Review: Barnes & Noble Nook

You can imagine that Barnes & Noble, with 774 stores scattered across suburban strip-mall America, finally got fed up with the way Amazon’s Kindle dominates the e-book market.

“I know,” some B&N exec must have said. “Let’s pull an Apple move on their sorry asses!” The result: a nearly buttonless e-book reader that has a color LCD touchscreen where the Kindle has a broad, ugly QWERTY.

The Barnes & Noble Nook is, in fact, a handsome device, close to the Kindle in size but with far cleaner lines and a less cluttered look.

But that’s where the Nook’s radical innovation ends. For the most part, the rest of the device is a Kindle clone with a few minor, but thoughtful, improvements.

The Nook is slightly shorter and narrower than the Amazon Kindle 2, although it’s thicker. Both e-book readers use the same E Ink technology for their main screen: a pale gray, matte surface that looks a bit like an Etch A Sketch but displays text (and monochrome images, with 16 levels of gray) in far more readable fashion than an LCD, thanks to its paperlike opacity. Instead of staring into the glowing eye of a LCD screen, you’re reading light reflected off the surface of the screen, just as you do with paper, and that’s much more comfortable. E Ink also uses less power, so battery life is long (about a week of ordinary use, B&N claims). Both the Kindle and the Nook have small, 6-inch, 600 x 800-pixel screens — only a little bigger than a 3×5 index card — but they seem bigger, thanks to the crispness of the text.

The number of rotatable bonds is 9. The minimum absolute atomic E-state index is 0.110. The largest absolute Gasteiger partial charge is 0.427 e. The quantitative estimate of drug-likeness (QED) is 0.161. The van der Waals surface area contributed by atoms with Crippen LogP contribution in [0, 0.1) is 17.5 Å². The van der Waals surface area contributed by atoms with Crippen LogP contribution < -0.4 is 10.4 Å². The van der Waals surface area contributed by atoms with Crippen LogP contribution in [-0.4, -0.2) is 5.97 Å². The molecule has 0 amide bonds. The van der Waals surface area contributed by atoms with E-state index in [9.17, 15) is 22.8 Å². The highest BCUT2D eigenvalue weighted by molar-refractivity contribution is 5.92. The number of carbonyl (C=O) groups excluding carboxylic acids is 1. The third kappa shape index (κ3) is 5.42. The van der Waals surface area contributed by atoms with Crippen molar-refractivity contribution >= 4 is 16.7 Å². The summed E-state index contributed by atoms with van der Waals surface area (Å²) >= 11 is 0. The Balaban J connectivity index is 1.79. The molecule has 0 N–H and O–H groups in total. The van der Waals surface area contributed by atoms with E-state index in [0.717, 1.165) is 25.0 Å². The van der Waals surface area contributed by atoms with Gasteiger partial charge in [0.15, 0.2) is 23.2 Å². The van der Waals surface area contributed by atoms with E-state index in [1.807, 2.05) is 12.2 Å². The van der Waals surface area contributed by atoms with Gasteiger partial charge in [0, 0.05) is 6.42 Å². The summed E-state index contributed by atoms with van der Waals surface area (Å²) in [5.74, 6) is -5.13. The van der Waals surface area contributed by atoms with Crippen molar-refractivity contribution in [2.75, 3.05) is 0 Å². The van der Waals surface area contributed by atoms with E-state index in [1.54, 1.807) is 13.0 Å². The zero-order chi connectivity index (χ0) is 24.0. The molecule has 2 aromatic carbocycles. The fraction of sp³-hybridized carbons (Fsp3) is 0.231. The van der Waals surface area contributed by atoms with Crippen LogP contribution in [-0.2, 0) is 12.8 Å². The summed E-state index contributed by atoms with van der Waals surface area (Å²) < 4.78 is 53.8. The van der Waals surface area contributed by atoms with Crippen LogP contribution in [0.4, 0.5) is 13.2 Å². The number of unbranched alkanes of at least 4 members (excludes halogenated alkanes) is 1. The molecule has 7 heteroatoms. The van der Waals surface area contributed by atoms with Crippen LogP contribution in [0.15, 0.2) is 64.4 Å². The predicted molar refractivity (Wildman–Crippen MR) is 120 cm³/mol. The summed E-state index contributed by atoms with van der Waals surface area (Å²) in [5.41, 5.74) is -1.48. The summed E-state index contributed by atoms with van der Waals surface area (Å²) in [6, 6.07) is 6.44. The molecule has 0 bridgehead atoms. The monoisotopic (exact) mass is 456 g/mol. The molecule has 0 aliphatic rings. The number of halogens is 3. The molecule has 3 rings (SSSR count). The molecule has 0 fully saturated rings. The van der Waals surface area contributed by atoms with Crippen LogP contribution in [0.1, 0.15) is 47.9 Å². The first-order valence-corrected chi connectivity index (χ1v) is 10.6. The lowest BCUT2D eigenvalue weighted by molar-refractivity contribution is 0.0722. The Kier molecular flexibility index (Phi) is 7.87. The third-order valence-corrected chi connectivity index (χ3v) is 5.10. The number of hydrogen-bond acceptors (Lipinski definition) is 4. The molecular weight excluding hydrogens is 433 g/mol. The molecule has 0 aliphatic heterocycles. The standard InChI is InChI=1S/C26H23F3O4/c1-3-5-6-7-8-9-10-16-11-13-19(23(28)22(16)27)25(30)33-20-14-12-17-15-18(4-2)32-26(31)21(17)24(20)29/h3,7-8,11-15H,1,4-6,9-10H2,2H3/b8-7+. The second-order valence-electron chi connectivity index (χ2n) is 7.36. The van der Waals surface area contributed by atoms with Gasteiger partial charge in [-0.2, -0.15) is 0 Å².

Unfortunately, the Nook is marred by a frustrating interface and persistent slowness. Switching between the lower and upper screens is sometimes confusing, and the lower screen’s “back” button sometimes takes you all the way back to the top menu, clearing out whatever was on the upper screen. Occasionally the lower screen takes a few seconds to respond to a tap, so you impatiently tap again, accidentally triggering something you didn’t expect. The upper, E Ink screen is slightly slower to refresh than the Kindle’s — it takes about a second, instead of about half a second — which means these kinds of interface glitches quickly get very frustrating.

It seems reasonabl

e to expect that the Nook’s software engineers will iron out these glitches in the next few months, and they’ve promised to deliver software updates wirelessly, with the first, minor update rolling out next week. When they finally get the kinks worked out, the Nook will be an elegant, customizable, competitive alternative to Amazon’s Kindle. Until then, it’s a slightly awkward runner-up.

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